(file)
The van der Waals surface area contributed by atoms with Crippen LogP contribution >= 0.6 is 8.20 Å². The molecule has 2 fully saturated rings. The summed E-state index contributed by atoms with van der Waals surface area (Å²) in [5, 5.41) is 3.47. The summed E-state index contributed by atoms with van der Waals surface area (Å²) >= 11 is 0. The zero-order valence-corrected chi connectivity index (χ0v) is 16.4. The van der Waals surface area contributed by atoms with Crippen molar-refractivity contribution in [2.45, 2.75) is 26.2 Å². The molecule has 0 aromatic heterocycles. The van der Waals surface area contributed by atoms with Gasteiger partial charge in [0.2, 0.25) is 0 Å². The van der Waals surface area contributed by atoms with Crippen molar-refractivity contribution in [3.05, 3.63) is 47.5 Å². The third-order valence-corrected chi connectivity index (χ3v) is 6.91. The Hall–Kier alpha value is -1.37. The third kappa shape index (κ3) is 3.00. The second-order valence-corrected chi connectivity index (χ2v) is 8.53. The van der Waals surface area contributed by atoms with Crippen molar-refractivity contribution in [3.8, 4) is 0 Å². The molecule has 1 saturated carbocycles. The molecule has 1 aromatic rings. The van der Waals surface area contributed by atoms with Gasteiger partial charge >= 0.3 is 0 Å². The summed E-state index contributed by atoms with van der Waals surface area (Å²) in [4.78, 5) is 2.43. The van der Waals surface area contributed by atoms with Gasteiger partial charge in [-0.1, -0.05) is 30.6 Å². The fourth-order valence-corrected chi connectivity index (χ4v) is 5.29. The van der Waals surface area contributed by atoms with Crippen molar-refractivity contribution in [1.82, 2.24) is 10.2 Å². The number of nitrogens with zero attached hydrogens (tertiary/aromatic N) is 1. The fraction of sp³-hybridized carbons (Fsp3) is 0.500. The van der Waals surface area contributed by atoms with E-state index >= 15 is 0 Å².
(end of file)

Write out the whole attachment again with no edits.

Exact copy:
The van der Waals surface area contributed by atoms with Crippen LogP contribution >= 0.6 is 8.20 Å². The molecule has 2 fully saturated rings. The summed E-state index contributed by atoms with van der Waals surface area (Å²) in [5, 5.41) is 3.47. The summed E-state index contributed by atoms with van der Waals surface area (Å²) >= 11 is 0. The zero-order valence-corrected chi connectivity index (χ0v) is 16.4. The van der Waals surface area contributed by atoms with Crippen molar-refractivity contribution in [2.45, 2.75) is 26.2 Å². The molecule has 0 aromatic heterocycles. The van der Waals surface area contributed by atoms with Gasteiger partial charge in [0.2, 0.25) is 0 Å². The van der Waals surface area contributed by atoms with Crippen molar-refractivity contribution in [3.05, 3.63) is 47.5 Å². The third-order valence-corrected chi connectivity index (χ3v) is 6.91. The Hall–Kier alpha value is -1.37. The third kappa shape index (κ3) is 3.00. The second-order valence-corrected chi connectivity index (χ2v) is 8.53. The van der Waals surface area contributed by atoms with Crippen molar-refractivity contribution in [3.8, 4) is 0 Å². The molecule has 1 saturated carbocycles. The molecule has 1 aromatic rings. The van der Waals surface area contributed by atoms with Gasteiger partial charge >= 0.3 is 0 Å². The summed E-state index contributed by atoms with van der Waals surface area (Å²) in [4.78, 5) is 2.43. The van der Waals surface area contributed by atoms with Gasteiger partial charge in [-0.1, -0.05) is 30.6 Å². The fourth-order valence-corrected chi connectivity index (χ4v) is 5.29. The van der Waals surface area contributed by atoms with Crippen molar-refractivity contribution in [1.82, 2.24) is 10.2 Å². The number of nitrogens with zero attached hydrogens (tertiary/aromatic N) is 1. The fraction of sp³-hybridized carbons (Fsp3) is 0.500. The van der Waals surface area contributed by atoms with E-state index >= 15 is 0 Å².